Ron Harland of Perry said the ongoing race riots threaten the sacred rights of private property, the foundation on which the American way of life rests.

“For us to be a country of law and order,” Harland said, “with these riots and destruction of property, I think it strikes to the heart, destroying the fundamentals of our country, of ownership and the right of protecting your own personal property and your home or your family or your business. For law enforcement to sit back and for nothing to happen is just fundamentally wrong, and it’s fundamentally going to destroy the underpinnings of our country.”

Young distinguished between the Constitutionally protected right to peacefully protest and the unprotected and unlawful rioting and looting that have occurred since the May 25 murder of George Floyd in Minneapolis. Young spoke about individual “bad cops” but not about systemic racism or white supremacism, the structural problems that advocates of racial justice often mention in their analyses.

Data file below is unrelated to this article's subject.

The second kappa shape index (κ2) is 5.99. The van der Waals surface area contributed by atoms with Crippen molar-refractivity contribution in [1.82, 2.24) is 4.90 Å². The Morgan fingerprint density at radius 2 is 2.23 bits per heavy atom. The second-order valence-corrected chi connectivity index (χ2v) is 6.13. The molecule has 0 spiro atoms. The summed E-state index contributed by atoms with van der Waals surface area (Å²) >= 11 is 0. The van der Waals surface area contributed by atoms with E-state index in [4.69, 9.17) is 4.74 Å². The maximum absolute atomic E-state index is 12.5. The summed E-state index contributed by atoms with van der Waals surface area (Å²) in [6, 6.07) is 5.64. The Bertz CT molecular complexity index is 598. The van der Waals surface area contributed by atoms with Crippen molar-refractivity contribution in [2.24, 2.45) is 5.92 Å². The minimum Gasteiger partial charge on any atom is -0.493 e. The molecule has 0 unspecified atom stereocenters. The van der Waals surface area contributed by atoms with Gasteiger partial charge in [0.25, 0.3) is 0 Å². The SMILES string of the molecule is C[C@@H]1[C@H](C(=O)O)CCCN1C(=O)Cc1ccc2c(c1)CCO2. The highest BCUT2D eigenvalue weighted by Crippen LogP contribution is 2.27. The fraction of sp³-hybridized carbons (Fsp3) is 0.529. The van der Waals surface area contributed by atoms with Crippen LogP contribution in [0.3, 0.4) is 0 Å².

“I think a lot of this (rioting) is happening because — not that police officers don’t want to stop this, but the locally elected officials are not giving them the go ahead,” Young said. “There’s a lot of things happening here, but you hear a lot about people wanting to defund the police. I don’t want to do that. I think they probably need more funding for better training, disengagement policies and that kind of thing. But we need to make sure that where there are bad actors and bad cops, that they’re gone. The advocates of those wanting to get rid of bad cops the most are the good cops. When it comes to the protests and the riots — two different things — we can have peaceful protests. We have a First Amendment. We need to respect the right of assembly and to petition your government. I’m all for that. But you’ve got a crowd that hijacks these, and they start rioting and looting, and that’s wrong, of course.”

Shelbie Lehman of Perry, a staff member at Spurgeon Manor in Dallas Center and a home health care worker, said she believes that all lives matter and not only black lives.